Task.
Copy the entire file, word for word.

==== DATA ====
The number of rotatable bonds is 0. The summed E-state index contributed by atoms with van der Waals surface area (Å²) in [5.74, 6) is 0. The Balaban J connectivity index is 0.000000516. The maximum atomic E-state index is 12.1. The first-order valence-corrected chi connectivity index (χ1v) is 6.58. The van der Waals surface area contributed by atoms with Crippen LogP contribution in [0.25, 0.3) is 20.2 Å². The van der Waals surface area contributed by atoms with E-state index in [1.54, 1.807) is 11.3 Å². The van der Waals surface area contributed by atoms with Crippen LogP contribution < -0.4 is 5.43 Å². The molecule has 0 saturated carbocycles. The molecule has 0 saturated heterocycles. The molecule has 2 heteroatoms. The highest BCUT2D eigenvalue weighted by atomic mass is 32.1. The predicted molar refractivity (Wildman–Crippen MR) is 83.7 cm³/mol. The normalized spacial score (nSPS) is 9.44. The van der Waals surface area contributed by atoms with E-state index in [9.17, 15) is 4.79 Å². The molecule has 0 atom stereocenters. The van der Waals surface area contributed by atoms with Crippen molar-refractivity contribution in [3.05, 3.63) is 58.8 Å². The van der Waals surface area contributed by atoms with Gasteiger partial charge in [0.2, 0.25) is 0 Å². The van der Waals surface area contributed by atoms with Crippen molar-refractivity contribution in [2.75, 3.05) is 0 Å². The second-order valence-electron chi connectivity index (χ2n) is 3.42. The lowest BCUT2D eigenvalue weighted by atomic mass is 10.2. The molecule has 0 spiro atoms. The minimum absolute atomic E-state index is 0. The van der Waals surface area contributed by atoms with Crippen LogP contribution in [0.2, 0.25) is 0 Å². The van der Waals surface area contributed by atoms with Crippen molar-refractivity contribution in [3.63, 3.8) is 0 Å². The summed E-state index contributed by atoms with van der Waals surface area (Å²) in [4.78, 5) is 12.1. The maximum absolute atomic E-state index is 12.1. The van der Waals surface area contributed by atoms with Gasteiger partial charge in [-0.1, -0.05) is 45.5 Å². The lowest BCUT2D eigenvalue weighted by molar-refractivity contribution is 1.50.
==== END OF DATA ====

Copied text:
The number of rotatable bonds is 0. The summed E-state index contributed by atoms with van der Waals surface area (Å²) in [5.74, 6) is 0. The Balaban J connectivity index is 0.000000516. The maximum atomic E-state index is 12.1. The first-order valence-corrected chi connectivity index (χ1v) is 6.58. The van der Waals surface area contributed by atoms with Crippen LogP contribution in [0.25, 0.3) is 20.2 Å². The van der Waals surface area contributed by atoms with E-state index in [1.54, 1.807) is 11.3 Å². The van der Waals surface area contributed by atoms with Crippen LogP contribution < -0.4 is 5.43 Å². The molecule has 0 saturated carbocycles. The molecule has 0 saturated heterocycles. The molecule has 2 heteroatoms. The highest BCUT2D eigenvalue weighted by atomic mass is 32.1. The predicted molar refractivity (Wildman–Crippen MR) is 83.7 cm³/mol. The normalized spacial score (nSPS) is 9.44. The van der Waals surface area contributed by atoms with E-state index in [9.17, 15) is 4.79 Å². The molecule has 0 atom stereocenters. The van der Waals surface area contributed by atoms with Crippen molar-refractivity contribution in [3.05, 3.63) is 58.8 Å². The van der Waals surface area contributed by atoms with Gasteiger partial charge in [0.2, 0.25) is 0 Å². The van der Waals surface area contributed by atoms with Crippen molar-refractivity contribution in [2.75, 3.05) is 0 Å². The second-order valence-electron chi connectivity index (χ2n) is 3.42. The lowest BCUT2D eigenvalue weighted by atomic mass is 10.2. The molecule has 0 spiro atoms. The minimum absolute atomic E-state index is 0. The van der Waals surface area contributed by atoms with Crippen LogP contribution in [0.2, 0.25) is 0 Å². The van der Waals surface area contributed by atoms with Crippen molar-refractivity contribution in [3.63, 3.8) is 0 Å². The summed E-state index contributed by atoms with van der Waals surface area (Å²) in [4.78, 5) is 12.1. The maximum absolute atomic E-state index is 12.1. The van der Waals surface area contributed by atoms with Gasteiger partial charge in [-0.1, -0.05) is 45.5 Å². The lowest BCUT2D eigenvalue weighted by molar-refractivity contribution is 1.50.